Twiggy’s philanthropy questioned

Vincent Burke writes: Re. “Crikey says: you’ve got to give it to Twiggy” (yesterday). Forgive me for seeming to begrudge the apparent generosity of Twiggy Forrest, but am I not right in questioning the extent to which his gift (probably to be more precise his company’s gift — i.e. his shareholders) is tax deductible? Given there is a tax benefit for most gifts to charities or not-for-profit enterprises, that means less tax to pay, which ultimately means we, the public, are paying. It’s the same with sponsorship — a gift to a sports organisation is justified as a business outlay, and therefore comes off the gross income of a company, thus reducing the amount of tax payable. Part of me feels happy with this. It is why Americans — as individuals and corporations — are much more generous than Australians, because they can unashamedly set their donations against their tax. I’m happy to be corrected by any expert, but let’s not get too carried away.

Dave Lennon writes: If the “philanthropist” and his ilk had not “invested” $22 million knocking over and neutering the mining tax — which was expected to raise around $4.6 billion a year — and then bludgeoned the Gillard government into introducing the anaemic, face-saving MRRT which raised a measly $200 million,  just how many more dollars would already have been spent funding education in Australia, or even Western Australia? Real philanthropists earn their money, pay their taxes and then they donate on top of that. This is a man trying to buy good publicity by giving back a measly pittance from the money he should have paid in tax, had he and his ilk not decided their wealth was more important than the Commonwealth of Australia.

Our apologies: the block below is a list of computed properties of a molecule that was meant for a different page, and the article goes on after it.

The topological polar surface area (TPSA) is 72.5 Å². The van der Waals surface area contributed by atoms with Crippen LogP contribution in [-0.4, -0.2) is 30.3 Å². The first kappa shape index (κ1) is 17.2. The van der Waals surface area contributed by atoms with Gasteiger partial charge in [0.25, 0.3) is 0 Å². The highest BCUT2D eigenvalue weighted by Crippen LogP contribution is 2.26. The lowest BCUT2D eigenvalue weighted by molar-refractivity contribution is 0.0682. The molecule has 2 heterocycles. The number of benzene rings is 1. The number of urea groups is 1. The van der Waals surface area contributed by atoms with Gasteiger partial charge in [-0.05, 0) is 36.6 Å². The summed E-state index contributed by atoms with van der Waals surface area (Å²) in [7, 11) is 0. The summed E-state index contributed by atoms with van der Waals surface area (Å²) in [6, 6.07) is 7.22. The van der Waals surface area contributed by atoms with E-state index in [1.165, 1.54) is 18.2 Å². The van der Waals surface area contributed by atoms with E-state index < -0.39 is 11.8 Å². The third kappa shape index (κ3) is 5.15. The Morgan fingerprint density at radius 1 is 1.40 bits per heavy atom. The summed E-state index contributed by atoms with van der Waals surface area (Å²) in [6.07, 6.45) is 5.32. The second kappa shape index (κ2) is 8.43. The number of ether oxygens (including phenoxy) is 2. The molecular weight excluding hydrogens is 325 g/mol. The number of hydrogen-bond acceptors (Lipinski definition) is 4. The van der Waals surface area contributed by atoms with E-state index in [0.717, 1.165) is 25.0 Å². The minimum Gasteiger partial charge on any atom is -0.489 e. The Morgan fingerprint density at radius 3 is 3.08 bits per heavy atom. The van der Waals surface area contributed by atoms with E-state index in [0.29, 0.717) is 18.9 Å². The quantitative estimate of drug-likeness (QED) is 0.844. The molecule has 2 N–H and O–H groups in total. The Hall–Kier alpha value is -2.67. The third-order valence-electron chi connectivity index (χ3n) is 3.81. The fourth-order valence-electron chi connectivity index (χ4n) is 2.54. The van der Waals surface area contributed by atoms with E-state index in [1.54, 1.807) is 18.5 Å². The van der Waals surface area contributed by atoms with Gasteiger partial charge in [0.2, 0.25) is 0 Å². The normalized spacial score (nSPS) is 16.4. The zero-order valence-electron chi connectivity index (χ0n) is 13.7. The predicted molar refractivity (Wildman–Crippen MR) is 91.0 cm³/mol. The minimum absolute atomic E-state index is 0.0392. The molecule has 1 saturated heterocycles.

On the ALP’s new leaders

Glenn Frost writes: Re. “Will Labor’s reform momentum now grind to a halt?” (Monday). When MPs pick a leader, they are betting on their own long term survival. We know that a large chunk of the electorate don’t know (or care) about their local member, they look at the party leader and extrapolate down. Labor MPs know this, so they bet on a leader who they think the electorate will favour, and who can box cleverly with the best boxer in Canberra. The ALP MPs who elected Shorten as Leader are betting he is the best bet to knock out the PM; they have a great reason to have a higher weighting in the ALP’s leadership contest; it’s their careers on the line; you can’t say that about the party membership, whose only “skin in the game” is the (very low) membership fee.

Anthony Albanese reminded MPs too much of Kim Beazley. Nice guy, but a loser. Whereas Shorten is like Rudd; you might not like him but he stands a chance of winning; and as all MPs and senators know, politics is 100% about winning. Shorten’s challenge is to work through the therapy his party and nation seems to want on Gillard (for females) and Rudd (for business), then learn how to out-box PM Abbott.

Dylan Taylor writes: Re. “Why they’re wild about Tanya” (yesterday). While I endorse everything good that is written about Tanya Plibersek, may I make a plea to the media not to overdo this. Let her do her thing, treat her like all other MPs in important positions. Please do not do to her what you have done to Julia Gillard or Carmen Lawrence — over-egg the possibilities and build up expectations to impossible levels so that she — when and if she makes it to the top — will be bound to disappoint half the population at least. Just for once, get it right and leave it.

Overhauling indigenous corporations

Bronwyn Humphries: Re. “Indigenous corporations and the low-hanging regulatory fruit” (yesterday). Would you be kind enough in your usual superb manner, to please explain how one man can use a large union such as the Health Services Union, and I quote ABC News Radio today, “as his personal fiefdom for over 16 years”, and defraud the members of approximately $5 million? How did the Australian Council of Trade Unions, supposedly the governing body, not inspect their corporate governance practices or lack of them?

Then again how did one Queensland government employee defraud Queensland of $16 million? Where are the basic checks and balances? It is beyond belief. How dare we publicise indigenous corporations for fraud …

Get more Crikey, for less

It’s more than a newsletter. It’s where readers expect more – fearless journalism from a truly independent perspective. We don’t pander to anyone’s party biases. We question everything, explore the uncomfortable and dig deeper.

Join us this week for 50% off a year of Crikey.

Peter Fray
Peter Fray
Editor-in-chief of Crikey
50% off